Chavez Was The Left’s Fullback

11 Mar

Chavez and Mr. DangerAs American attention shifts for a brief media second to Venezuela, it’s Latin America’s time to take a bow on the world stage.

Firstly, there’s the intersection of growth and social equity that is so different than the austerity that characterizes Europe’s and America’s response to the 2008 banking crisis.

Secondly, Latin American grievances against North American arrogance are deep, and the interests that are derived from those resentments are not merely rhetorical, even if problematic. Then there’s this embarrassing fact for American foreign policy about “benign neglect”..

Chris Hayes: …an amazing thing happened, this period of benign neglect happened with U.S. policy toward Latin America and either coincidentally or causally, a real transformation happened in the continent’s politics which I want to look at that which is one of the most remarkable stories in the globe in the last 10 or 15 years.

Thirdly, in this period of “benign neglect”, taxes from commodities have spurred growth in both left-and-right-oriented states and a continental consensus on equity. But, this is all still dependent on a commodity boom.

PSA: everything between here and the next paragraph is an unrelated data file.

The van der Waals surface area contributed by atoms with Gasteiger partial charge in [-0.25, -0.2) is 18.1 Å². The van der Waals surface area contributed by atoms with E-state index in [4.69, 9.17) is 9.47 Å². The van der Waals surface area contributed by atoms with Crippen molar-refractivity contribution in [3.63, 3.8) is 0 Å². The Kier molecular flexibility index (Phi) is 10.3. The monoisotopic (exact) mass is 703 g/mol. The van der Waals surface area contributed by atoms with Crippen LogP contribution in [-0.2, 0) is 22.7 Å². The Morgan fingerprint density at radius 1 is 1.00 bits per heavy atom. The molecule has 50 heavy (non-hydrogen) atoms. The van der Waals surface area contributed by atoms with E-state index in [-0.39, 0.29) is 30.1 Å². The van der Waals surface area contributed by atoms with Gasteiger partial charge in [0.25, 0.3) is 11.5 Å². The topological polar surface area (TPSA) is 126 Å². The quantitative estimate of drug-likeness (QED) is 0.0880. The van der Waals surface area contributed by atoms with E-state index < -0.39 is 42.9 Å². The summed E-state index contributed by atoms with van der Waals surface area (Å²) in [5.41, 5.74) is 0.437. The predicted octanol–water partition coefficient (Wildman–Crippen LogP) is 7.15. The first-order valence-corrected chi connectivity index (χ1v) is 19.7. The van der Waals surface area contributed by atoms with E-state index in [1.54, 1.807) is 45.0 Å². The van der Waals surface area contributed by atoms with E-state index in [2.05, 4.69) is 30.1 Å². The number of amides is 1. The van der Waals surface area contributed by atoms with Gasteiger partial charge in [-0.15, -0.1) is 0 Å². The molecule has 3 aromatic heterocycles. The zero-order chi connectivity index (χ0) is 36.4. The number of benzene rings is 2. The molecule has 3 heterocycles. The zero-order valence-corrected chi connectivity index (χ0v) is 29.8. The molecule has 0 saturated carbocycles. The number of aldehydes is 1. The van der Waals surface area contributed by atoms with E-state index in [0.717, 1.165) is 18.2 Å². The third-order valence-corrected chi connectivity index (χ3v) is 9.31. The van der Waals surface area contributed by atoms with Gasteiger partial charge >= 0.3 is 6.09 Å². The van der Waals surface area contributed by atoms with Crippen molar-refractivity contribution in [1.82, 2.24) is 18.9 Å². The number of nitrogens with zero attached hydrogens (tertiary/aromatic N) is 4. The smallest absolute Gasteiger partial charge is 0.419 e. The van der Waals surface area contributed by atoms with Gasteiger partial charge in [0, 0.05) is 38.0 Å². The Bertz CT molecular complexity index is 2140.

Greg Grandin: …the basic lesson just in moral terms that a government should serve to make the country more humane and the country’s resources should be put to that. There’s different ways of doing it, different context. Peru and Brazil and Venezuela, they represent different experiences. They operate in this framework that has emerged out of the ruins of the Washington Consensus that also being able to control your taxes, control your commodities so it isn’t all geared toward keeping the bond markets happy in Washington or having the U.S. single market, single source of credit. There’s been a diversification. There hasn’t been a break with the model but a diversification of credit and capital and Brazil and Venezuela have led.

Yes, North Americans can learn from Chavez and Lula.

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